Oddly enough, the gentleman’s wife visits the same doctor the following day. She is clearly in some discomfort as she waddles, puffing and blowing, into the doctor’s consulting room. She is supporting the small of her back with her hand and presents a highly distended abdomen, so much so that her clothing is so tightly strained it is set to burst. As she sits down carefully with a sigh of relief, the doctor exclaims how surprised he is at the difference in her physical appearance compared with her last visit (picking up from his notes that in an earlier consultation some 8 months previously, she had been a slim, picture of fine health). Not wanting to appear rude by commenting unduly on her changed appearance, the doctor asks her why she has visited his surgery that day. Curiously, the lady describes almost identical symptoms to those mentioned to the doctor by her husband the previous day (except the sandwiches – she’d taken a recent fancy to prunes with goats’ cheese) so the doctor decides again to administer a pregnancy test and after doing so, much to his surprise, the test shows no indication of a pregnancy = **false negative.**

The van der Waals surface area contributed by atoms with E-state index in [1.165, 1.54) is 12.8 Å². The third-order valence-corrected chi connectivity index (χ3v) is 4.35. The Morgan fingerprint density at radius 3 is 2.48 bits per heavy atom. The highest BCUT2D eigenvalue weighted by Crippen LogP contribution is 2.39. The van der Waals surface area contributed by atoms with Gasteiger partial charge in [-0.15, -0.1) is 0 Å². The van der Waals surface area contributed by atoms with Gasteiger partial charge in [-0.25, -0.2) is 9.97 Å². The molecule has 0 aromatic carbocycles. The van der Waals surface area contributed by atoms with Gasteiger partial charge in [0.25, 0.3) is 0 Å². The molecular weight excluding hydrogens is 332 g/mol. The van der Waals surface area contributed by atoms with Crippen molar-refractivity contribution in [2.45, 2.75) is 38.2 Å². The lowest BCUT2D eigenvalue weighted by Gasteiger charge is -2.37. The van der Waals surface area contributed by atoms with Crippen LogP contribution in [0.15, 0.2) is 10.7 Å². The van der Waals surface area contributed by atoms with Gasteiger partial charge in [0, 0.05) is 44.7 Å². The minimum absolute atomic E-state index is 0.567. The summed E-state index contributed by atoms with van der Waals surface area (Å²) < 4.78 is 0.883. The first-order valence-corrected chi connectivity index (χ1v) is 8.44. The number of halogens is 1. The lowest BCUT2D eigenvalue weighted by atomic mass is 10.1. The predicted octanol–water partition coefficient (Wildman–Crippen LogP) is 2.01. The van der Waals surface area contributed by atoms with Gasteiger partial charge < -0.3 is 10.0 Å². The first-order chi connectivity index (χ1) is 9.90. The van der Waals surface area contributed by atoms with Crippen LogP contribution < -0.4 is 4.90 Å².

So failing to reject the null hypothesis when it should have been rejected is a Type II error. If the probability of making a Type II error is ß, then 1 – ß is the probability of rejecting the null hypothesis when it SHOULD be rejected – that is, a CORRECT conclusion. **This is known as the POWER of the test** – more below;

**Effect size**

Effect size is a concept that appears to be a relatively new idea in the realm of statistical analyses and challenges the traditional approach that the **p-value** is the most important outcome that directs the researcher’s response to the research hypotheses.

Effect size values are a measure of either the magnitude of associations or the magnitude of differences, depending on the nature of the data sets being analysed. In fact, for associations, the most frequently used measures to determine the strength (magnitude = ‘size’) of association are correlation or regression coefficients.